Java (programming language)
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“Java language” redirects here. For the natural language from the Indonesian island of Java, see Javanese language.
Paradigm Object-oriented, structured, imperative
Appeared in 1995
Designed by Sun Microsystems (Now owned by Oracle Corporation)
Developer James Gosling & Sun Microsystems
Stable release Java Standard Edition 6 (1.6.0_21) (July 7, 2010; 2 months ago)
Typing discipline Static, strong, safe, nominative, manifest
Major implementations OpenJDK, HotSpot, many others
Dialects Generic Java, Pizza
Influenced by Ada 83, C++, C#, Delphi Object Pascal, Eiffel, Generic Java, Mesa, Modula-3, Objective-C, UCSD Pascal, Smalltalk
OS Cross-platform (multi-platform)
License GNU General Public License / Java Community Process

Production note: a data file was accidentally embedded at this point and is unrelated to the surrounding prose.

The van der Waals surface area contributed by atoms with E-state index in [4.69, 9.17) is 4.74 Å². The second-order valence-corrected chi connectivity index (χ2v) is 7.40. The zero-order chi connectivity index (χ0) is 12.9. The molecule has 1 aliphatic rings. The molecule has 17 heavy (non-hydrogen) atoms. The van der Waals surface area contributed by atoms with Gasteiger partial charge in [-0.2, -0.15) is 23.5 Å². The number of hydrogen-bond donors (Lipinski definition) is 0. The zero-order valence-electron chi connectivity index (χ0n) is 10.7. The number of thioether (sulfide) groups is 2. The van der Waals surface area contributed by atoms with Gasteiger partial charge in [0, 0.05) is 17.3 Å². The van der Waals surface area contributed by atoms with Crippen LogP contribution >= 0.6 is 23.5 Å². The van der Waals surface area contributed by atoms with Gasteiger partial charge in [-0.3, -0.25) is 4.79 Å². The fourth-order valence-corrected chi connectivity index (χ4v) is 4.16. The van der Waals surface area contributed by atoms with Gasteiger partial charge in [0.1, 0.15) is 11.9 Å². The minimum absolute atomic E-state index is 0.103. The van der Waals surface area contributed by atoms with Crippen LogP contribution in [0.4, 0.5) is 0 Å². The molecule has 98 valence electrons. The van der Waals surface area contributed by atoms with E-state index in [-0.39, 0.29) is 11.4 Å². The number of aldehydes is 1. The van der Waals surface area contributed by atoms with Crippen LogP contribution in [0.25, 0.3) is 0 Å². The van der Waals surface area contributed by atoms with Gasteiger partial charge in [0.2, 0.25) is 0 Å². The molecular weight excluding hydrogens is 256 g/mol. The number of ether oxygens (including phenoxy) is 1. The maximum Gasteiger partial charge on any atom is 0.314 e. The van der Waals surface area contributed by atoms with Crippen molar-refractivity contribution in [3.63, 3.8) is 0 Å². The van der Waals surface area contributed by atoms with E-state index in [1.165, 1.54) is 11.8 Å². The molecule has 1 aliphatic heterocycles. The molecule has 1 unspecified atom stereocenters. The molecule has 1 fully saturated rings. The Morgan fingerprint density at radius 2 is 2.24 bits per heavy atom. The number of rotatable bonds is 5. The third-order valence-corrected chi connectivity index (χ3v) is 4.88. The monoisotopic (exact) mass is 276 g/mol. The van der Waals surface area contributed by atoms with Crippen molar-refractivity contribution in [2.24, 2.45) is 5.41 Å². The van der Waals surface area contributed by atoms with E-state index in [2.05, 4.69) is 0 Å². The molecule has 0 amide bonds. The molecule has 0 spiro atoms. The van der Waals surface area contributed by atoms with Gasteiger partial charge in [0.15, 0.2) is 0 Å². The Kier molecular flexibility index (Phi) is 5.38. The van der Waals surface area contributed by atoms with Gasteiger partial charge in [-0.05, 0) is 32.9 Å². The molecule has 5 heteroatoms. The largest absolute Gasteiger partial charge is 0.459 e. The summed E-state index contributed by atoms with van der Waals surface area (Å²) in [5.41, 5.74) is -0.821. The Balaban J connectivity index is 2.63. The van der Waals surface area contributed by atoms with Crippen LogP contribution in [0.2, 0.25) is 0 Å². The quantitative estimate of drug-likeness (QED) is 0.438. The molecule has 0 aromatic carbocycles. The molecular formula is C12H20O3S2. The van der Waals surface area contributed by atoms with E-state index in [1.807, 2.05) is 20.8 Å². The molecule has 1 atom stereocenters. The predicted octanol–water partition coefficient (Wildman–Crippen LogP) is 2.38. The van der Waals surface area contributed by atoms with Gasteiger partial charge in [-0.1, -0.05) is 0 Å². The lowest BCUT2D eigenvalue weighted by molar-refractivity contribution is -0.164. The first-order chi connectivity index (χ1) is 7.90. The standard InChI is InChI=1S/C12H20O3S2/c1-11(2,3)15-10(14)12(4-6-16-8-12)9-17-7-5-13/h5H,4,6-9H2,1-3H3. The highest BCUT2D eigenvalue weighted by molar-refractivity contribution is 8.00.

Usual file extensions .java, .class, .jar
Website For Java Developers
Java Programming at Wikibooks
Duke, the Java mascot
Java is a programming language originally developed by James Gosling at Sun Microsystems (which is now a subsidiary of Oracle Corporation) and released in 1995 as a core component of Sun Microsystems’ Java platform. The language derives much of its syntax from C and C++ but has a simpler object model and fewer low-level facilities. Java applications are typically compiled to bytecode (class file) that can run on any Java Virtual Machine (JVM) regardless of computer architecture. Java is a general-purpose, concurrent, class-based, object-oriented language that is specifically designed to have as few implementation dependencies as possible. It is intended to let application developers “write once, run anywhere”. Java is currently one of the most popular programming languages in use, and is widely used from application software to web applications.
The original and reference implementation Java compilers, virtual machines, and class libraries were developed by Sun from 1995. As of May 2007, in compliance with the specifications of the Java Community Process, Sun relicensed most of its Java technologies under the GNU General Public License. Others have also developed alternative implementations of these Sun technologies, such as the GNU Compiler for Java, GNU Classpath, and Dalvik.